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Sunday, August 07, 2005

Taf Luck




For some reason, the comments on my last post got off on a tangent about the pronunciation of the Hebrew letter "Taf". Some pronounce it in the Ashkenazic way of "Saf" when there is no dot in the middle. Others pronounce it as "Taf" regardless of the dot, as the Sephardim do. This may be confusing to my non-Jewish or non-Hebrew speaking readers.

Here's a cute cartoon on the subject: Taf to pronounce

9 comments:

Steg (dos iz nit der šteg) said...

Don't forget that Yemenites pronounce the dotless ("soft") form as thaf (like "thing", not like "the"), and Italkim pronounce it as daf.

I have an Italki friend who goes by the Hebrew name Matisyahu (in the Ashkenazic pronunciation), but i keep on bugging him to call himself Matidjahu as a proper Italki would! ;-)

Irina Tsukerman said...

Who are Italkim?

Stacey said...

This reminds me of when I was in 3rd grade in Sunday School and Mrs. Mendelsohn taught us the Sephardic ("t") pronunciation. My father about had a cow. He went in and had a talk with her about it.

PsychoToddler said...

Irina: My guess would be Italian.

My uncle David was a Holocaust survivor from Galicia (Poland), and he had the most horrendous accent (which, surprisingly, I hear more often now as the Chassidishe kids in Milwaukee come back from school in NY). When we bentched (said the blessing) after the meal on Shabbos I would sit on his lap and try to correct him.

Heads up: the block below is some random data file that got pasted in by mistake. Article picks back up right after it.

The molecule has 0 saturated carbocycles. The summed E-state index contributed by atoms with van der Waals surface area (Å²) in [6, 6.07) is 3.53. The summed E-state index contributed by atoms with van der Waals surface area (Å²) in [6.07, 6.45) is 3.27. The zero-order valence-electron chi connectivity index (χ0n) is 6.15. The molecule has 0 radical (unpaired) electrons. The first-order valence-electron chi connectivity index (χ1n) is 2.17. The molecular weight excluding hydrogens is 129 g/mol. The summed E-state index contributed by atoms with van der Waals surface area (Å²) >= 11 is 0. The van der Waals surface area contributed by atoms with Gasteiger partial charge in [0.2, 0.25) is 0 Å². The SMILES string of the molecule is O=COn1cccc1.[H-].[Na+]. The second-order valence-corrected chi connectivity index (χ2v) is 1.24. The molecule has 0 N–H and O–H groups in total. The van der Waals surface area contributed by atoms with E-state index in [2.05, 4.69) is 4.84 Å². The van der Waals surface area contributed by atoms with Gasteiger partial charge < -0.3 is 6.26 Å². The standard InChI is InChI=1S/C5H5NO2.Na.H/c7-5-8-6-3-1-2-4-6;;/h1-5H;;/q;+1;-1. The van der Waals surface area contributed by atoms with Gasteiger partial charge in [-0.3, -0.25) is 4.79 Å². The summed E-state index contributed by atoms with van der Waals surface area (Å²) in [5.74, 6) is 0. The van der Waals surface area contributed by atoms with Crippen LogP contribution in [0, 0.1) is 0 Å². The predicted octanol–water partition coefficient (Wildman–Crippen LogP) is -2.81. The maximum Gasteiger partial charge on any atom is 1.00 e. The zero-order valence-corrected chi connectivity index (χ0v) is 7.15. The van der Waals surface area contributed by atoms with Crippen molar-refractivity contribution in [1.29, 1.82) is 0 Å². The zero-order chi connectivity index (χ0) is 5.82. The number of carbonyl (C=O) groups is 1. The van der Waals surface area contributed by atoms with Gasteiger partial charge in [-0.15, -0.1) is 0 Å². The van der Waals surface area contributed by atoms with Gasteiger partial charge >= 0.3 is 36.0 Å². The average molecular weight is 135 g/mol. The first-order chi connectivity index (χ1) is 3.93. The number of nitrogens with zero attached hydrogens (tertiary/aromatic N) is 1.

"You're saying it ALL WRONG!! It's not BOOREECH ATOO, It's BARUCH ATAH!!"

Steg (dos iz nit der šteg) said...

Italkim are *native* Italian Jews. Today most Jews from Italy are Ashkenazim or Sefardim.

Jack's Shack said...

My father would smile if he read this post.

PsychoToddler said...

Jack: Why? Is your dad Polish? or Italian? or Taf?

rabbi neil fleischmann said...

A Conservatively educated worker in the camp I work in asked me recently if the T sound for that letter is the Ashkenazic way, she thought it was because her school and community is Ashkenazic and pronounces it that way. I tried to explain that I think it has something to do with zionism. More likely than always pronouncing it that way, they probably do ashkesfard, that's what the schools I went to did. My students in HS are all used to the T, even though it's an Ashkenazic crowd. When I say braisa it drives them nuts. But what self respecting man who spent any time in yeshiva can say braiTa?

Steg (dos iz nit der šteg) said...

rabbi fleischmann:

my first Gemara teacher was horrible. he made me hate gemara for almost three years, until the subsequent influence of good teachers overcame my initial bad experience. he also happened to have a very traditional Ashkenazic way of reading Talmud.

my second Gemara teacher was the first one to turn me around and point me towards liking the subject. he's Syrian, and so i still automaticly learn Talmud (and read Aramaic in general) with a very Syrian-influenced pronunciation.